When you use Visual C++ to build windows applications, a key step to guarantee that your application runs on another computer is to ensure that you deploy all dependencies of your application to that computer. At the minimum, your applications depends on Visual C++ libraries such as MFC, CRT, Standard C++ Library and other. The steps you need to take to resolve dependency on Visual C++ libraries depend on the version of Visual C++ you use. Below you may find links to official documentation for various versions of Visual Studio and blog posts with the guidance on resolving your application dependency on Visual C++ library.
New deployment model for ATL, MFC, and CRT libraries based on concepts of isolated
applications and side-by-side
assemblies was introduced in Visual C++ 2005. Martyn Lovell in one of his posts provided a detailed explanation for why VC++ team had to change
deployment model for VC++ DLLs, http://blogs.msdn.com/martynl/archive/2005/10/13/480880.aspx.
I have summarized steps required to run Visual C++ application on another computer when it is built using Visual C++ Express 2005 or Visual Studio 2005 in this post. There are several potential errors that Windows reports for applications incorrectly resolve dependencies on Visual C++ libraries such as:
- The application failed to initialize properly (0xc0000135).
- This application has failed to start because the application configuration
is incorrect. Reinstalling application may fix this problem.
- The system cannot execute the specified program.
- R6034 An application has made an attempt to load the C runtime library
- This application has failed to start because MSVCR80.dll was not found.
Re-installing the application may fix this problem.
I have published several posts to provide guidance for resolving those:
- How to resolve “the system cannot execute the specified program” error.
- How to embedded manifest inside a binary using makefiles
- How to resolve deployment errors from Windows SxS technology experts.
documentation is available on MSDN and below are the direct links:
Keep in mind that installing Visual C++ Redistributable Package for VS2005 usually resolves all the issues in this area. It is also possible to silently install VCRedist as I describe in Silent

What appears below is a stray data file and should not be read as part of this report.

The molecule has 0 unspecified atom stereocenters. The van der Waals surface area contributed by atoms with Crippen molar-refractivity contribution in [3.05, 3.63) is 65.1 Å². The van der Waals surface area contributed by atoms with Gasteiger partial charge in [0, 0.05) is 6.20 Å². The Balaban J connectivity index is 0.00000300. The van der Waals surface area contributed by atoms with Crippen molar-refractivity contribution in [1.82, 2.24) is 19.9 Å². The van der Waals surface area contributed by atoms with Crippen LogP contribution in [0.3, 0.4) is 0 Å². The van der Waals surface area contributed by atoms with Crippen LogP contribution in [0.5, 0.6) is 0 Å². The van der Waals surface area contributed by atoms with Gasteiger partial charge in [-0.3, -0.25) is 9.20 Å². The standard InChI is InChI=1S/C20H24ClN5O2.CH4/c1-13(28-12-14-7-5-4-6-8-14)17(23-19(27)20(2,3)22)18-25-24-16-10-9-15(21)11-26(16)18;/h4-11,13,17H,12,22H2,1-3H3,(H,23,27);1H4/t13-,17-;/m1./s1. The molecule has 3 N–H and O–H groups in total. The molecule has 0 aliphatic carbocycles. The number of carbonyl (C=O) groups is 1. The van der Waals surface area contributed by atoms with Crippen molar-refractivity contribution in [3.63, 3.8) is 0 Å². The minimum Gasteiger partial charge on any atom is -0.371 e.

installs of VCRedist.EXE shipped with VS2005.
The Service Pack release to Visual
Studio 2005 introduce the new version of VC++ libraries and some new
issues. I have published several posts that help to resolve the most
to questions on adapting VS2005 SP1 in Visual C++ applications
solution to two references to different versions of CRT, MFC, ATL in
one application manifest file
SP1 does update VC++ redistributable MSMs in \common files\merge
All troubleshooting suggestions apply and help to
resolve most of the issues. Keep in mind that
C++ Redistributable Package for VS2005 SP1 usually resolves all the
issues in this area.
Visual Studio 2008 and Visual Studio 2008 SP1
Visual Studio 2008 continued to use
the same deployment model as Visual Studio 2005. The version number of
the libraries has changed but all the topics I posted about for Visual Studio 2005. Note that at this point my focus shifted to enabling C++ developers to build clients to web services and web services in native code. See my posts under Web Services. However the official documentation has been updated and you should be able to find answers in these topics:
issues in this area.
Visual Studio 2010
For this release, Visual C++ team has stopped using side-by-side deployment model for Visual C++ libraries. All libraries became again a simple DLL and resolving dependencies on them follows the old rules that apply to resolving dependencies on them. The difference between VS2010 and VS2008 are summarized in this article. They have updated the official documentation with the new guidance, which you may find here:
Dependencies of a Visual C++ Application
how to deploy Visual C++ libraries that application depends on
- Deployment of Visual C++ libraries in Visual Studio 2010
Visual C++ Libraries
For this release, Visual C++ team has started to openly recommend developers use the Visual C++ Redistributable Package
to install all Visual C++ libraries as shared DLLs in %windir%\system32.
Visual Studio installs this package in the
%WindowsSdkDir%\Bootstrapper\Packages folder. There is now an example of how to use VCRedist under Walkthrough:
Deploying a Visual C++ Application By Using the Visual C++
Redistributable Package. Downloading and installing Visual
C++ Redistributable Package for VS2010 allows you to correctly deploy Visual C++ Libraries on another computer.
I hope this post helps you to understand and resolve your application dependency on Visual C++ Library. At the same time, I have to let you know that this area has not been the area of my focus for quite a while. There are many great articles on MSDN that cover this area well by now. Lately my focus is on overall guidance to developers on developing windows applications and best practices for program
management and project
management to help them achieve success in